A Lokian’s Take on Fenrir Worship

Last month, I threatened to explore my complex feelings regarding Rokkatru stuff, and I’m one who tends to make good on my threats. Long, long ago, when I was still exploring my alter ego in fiction writing, I wrote, “I don’t make threats; I make promises.” Still applies, all these years later. And it feels relevant to the topic at hand.

There’s been some strife on various online heathen forums and groups (shocking, I know, but please bear with me), and I’ve noticed a creeping faction of Rokkatru making their way into mainstream discussions. For those who’ve been blissfully unaware, Rokkatru is the faction of heathenry that focuses reverence on the deities and beings that oppose the Aesir and Vanir at Ragnarok. Fenrir, Jormungandr, and Angrboda are the three who are most commonly worshipped in Rokkatru, and I’ve seen people who honor and claim Surtr as a patron as well. It’s. . . alarming, personally. I understand that people will have different UPG than me, and different experiences and relationships with gods and other mythical beings. But it’s still a bit baffling to me that people genuinely worship and claim patronage from those who bring about absolute destruction with little regard to anyone caught in the path of their rampage.

Loki is often grouped in with the Rokkatru groups, which makes some sense considering his relationship with the rest of the gang and his role in the Ragnarok myth. But, as with the Aesir, he doesn’t really fit. He’s a liminal being, caught in between those he lives among and travels with and those he fathered. Oathed/adopted family vs blood family. He’s a god of chaos, yes, but his is the chaos that turns old perspectives on their heads and paves the way for improvement. His chaos forces truth and growth. The deities of the Rokatru. . . their chaos is wanton destruction, the end of everyone and everything. It’s pure fury. Rokkatruar argue that chaos is required for change; with this, I agree. I’ve even written about it many a time on this blog. But the chaos of Ragnarok isn’t just change: it’s annihilation. There’s a difference.

One of the things that strikes me the most about Loki is his utter and absolute love for humanity. Recent generations of humanity have hurt him deeply with their fear of him, their demonization of him, their bans exiling him from being celebrated with his blood-oathed brother and his daughter. He still loves people, though, and he delights in the absurdity and joy we make in our lives. He’s not our enemy, never has been. So many of the myths and sagas feature him traveling around Midgard with Odhinn and Thor, interacting with mortal men. They still walk among us today, the Allfather and the Thunderer, and our dear Sly One still weaves among the crowds at concerts and festivals, soaking up the noise and bedlam. They’re working their ways with the uprisings and protests now, as well, because we need them to help us, and because they want to help us. There are those who think the lives of humanity are too insignificant for the gods to notice, but they’ve always fallen in step beside us regardless. We carry them with us in the beat of our hearts and the breath in our lungs.

As a Lokian (and a former Odhinnswoman with a strong penchant for Loki), I’ve always had complex feelings regarding Loki’s children, particularly Fenrir. They all got a pretty raw deal, some more raw than others (at least Hel is honored and revered by many, and her work and role have extraordinary value), and I always felt bad for them when I was learning the myths and stories at a wee young age. Fenrir is the one that bothered me the most: to a child’s mind, it was dreadfully unfair to chain up a wolf just because he was big and scary. Yes, I know the volva told Odhinn about the role he would play at the end of the mythic cycle. But as a kid, as far as I knew, he hadn’t done anything wrong other than grow to a massive size and eat all of the food that was available. It wasn’t fair that he was tricked into bondage under the guise of playing a game, and it really wasn’t nice of the gods to lie to his fluffy, fanged face. It was no wonder he went crazy and killed Odhinn at the end of the book! And poor Loki, watching his children be taken away and cast out of society just because they were scary to look at. Don’t even get me started on what happened to the sons Sigyn bore him: the story of Narvi and Vali is excruciating and only solidified my opinion that the gods were unreasonably cruel and mean to Loki.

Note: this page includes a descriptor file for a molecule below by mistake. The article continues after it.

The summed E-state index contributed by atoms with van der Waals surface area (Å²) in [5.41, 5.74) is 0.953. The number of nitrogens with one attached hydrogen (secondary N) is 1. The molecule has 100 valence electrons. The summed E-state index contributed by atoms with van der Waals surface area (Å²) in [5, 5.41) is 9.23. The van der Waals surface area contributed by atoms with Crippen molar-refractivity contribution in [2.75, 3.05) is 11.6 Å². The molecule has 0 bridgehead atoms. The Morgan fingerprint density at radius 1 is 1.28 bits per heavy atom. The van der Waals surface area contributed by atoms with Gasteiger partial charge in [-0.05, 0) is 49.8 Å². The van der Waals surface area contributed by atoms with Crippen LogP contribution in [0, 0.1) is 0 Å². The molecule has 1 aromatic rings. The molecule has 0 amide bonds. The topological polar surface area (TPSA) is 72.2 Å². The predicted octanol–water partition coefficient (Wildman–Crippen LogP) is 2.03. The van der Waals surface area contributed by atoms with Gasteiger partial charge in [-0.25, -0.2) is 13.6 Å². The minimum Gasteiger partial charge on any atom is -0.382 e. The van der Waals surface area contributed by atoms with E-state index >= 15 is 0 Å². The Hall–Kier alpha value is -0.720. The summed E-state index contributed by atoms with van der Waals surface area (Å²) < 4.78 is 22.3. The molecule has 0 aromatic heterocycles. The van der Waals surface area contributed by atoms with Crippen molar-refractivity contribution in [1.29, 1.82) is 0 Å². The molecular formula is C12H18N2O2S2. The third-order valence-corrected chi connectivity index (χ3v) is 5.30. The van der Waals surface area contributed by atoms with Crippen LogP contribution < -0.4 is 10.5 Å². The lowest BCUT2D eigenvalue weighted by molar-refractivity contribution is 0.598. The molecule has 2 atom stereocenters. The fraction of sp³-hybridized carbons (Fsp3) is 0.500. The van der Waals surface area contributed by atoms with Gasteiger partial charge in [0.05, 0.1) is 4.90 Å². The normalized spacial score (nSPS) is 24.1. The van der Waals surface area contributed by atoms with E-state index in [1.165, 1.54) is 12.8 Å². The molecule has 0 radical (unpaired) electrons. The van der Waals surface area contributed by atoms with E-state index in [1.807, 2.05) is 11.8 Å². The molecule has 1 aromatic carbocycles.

Now that I think about it, it’s a wonder that I ever considered myself an Odhinnswoman at all. Guess that’s just a testament to my father’s influence, since he was all about following ol’ Grimnir to Valhalla. I was raised by an Odhinnsman (though he traded his valknut for Mjolnir at some point in the ’90s, and from what I’ve heard he was more fond of Thor in his later years). It’s interesting, too, how much my ex-Catholic mom advocated for Loki. Perhaps she was trying to steer me towards being more like my grandfather than my father, or maybe she just recognized him as a suffering parent as she did her best to protect me from my father. But I digress. As usual.

The catalyst that lead to these musings was an alarming reaction to a post about having Fenrir as a patron on one of the FB groups I follow. As I mentioned, there’s a growing Rokkatru presence making its way into mainstream heathenry, and the discussion on that post became pretty damn heated when a few people expressed their reasons for NOT worshipping Fenrir. Personal attacks were made against people who don’t honor Fenrir, and admins were forced to close commenting. As I’d commented on a reaction post elsewhere, you know it’s bad when a Lokian reads through and goes, “…the fuck?!” It was enough of a cluster that I did something I almost never do: I commented.